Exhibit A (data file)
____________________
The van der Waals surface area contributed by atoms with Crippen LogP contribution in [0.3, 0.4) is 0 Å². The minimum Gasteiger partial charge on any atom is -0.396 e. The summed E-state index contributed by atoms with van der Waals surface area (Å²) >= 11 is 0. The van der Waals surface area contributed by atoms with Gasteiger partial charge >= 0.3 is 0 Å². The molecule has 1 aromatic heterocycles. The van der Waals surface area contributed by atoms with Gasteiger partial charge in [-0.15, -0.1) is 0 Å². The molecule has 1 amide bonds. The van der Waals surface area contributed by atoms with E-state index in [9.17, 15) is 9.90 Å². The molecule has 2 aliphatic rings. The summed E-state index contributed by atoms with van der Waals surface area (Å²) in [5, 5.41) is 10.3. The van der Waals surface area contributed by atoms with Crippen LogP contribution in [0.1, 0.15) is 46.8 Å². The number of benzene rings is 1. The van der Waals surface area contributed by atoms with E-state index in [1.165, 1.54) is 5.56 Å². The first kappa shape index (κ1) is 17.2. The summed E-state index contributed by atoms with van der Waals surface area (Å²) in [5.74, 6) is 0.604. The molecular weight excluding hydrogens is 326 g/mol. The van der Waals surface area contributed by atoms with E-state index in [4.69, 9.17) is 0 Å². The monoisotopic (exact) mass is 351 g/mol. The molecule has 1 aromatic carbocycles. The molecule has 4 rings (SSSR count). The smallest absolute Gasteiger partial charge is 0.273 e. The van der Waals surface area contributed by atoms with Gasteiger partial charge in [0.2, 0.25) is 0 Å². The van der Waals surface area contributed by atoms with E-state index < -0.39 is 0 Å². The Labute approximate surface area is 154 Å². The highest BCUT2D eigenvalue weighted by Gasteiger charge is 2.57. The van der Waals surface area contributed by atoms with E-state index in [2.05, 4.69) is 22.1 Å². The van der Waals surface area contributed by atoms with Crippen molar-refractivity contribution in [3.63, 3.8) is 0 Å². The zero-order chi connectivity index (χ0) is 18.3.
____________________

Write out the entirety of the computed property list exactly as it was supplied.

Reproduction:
The van der Waals surface area contributed by atoms with Crippen LogP contribution in [0.3, 0.4) is 0 Å². The minimum Gasteiger partial charge on any atom is -0.396 e. The summed E-state index contributed by atoms with van der Waals surface area (Å²) >= 11 is 0. The van der Waals surface area contributed by atoms with Gasteiger partial charge >= 0.3 is 0 Å². The molecule has 1 aromatic heterocycles. The van der Waals surface area contributed by atoms with Gasteiger partial charge in [-0.15, -0.1) is 0 Å². The molecule has 1 amide bonds. The van der Waals surface area contributed by atoms with E-state index in [9.17, 15) is 9.90 Å². The molecule has 2 aliphatic rings. The summed E-state index contributed by atoms with van der Waals surface area (Å²) in [5, 5.41) is 10.3. The van der Waals surface area contributed by atoms with Crippen LogP contribution in [0.1, 0.15) is 46.8 Å². The number of benzene rings is 1. The van der Waals surface area contributed by atoms with E-state index in [1.165, 1.54) is 5.56 Å². The first kappa shape index (κ1) is 17.2. The summed E-state index contributed by atoms with van der Waals surface area (Å²) in [5.74, 6) is 0.604. The molecular weight excluding hydrogens is 326 g/mol. The van der Waals surface area contributed by atoms with E-state index in [4.69, 9.17) is 0 Å². The monoisotopic (exact) mass is 351 g/mol. The molecule has 1 aromatic carbocycles. The molecule has 4 rings (SSSR count). The smallest absolute Gasteiger partial charge is 0.273 e. The van der Waals surface area contributed by atoms with Gasteiger partial charge in [0.2, 0.25) is 0 Å². The van der Waals surface area contributed by atoms with E-state index < -0.39 is 0 Å². The Labute approximate surface area is 154 Å². The highest BCUT2D eigenvalue weighted by Gasteiger charge is 2.57. The van der Waals surface area contributed by atoms with E-state index in [2.05, 4.69) is 22.1 Å². The van der Waals surface area contributed by atoms with Crippen molar-refractivity contribution in [3.63, 3.8) is 0 Å². The zero-order chi connectivity index (χ0) is 18.3.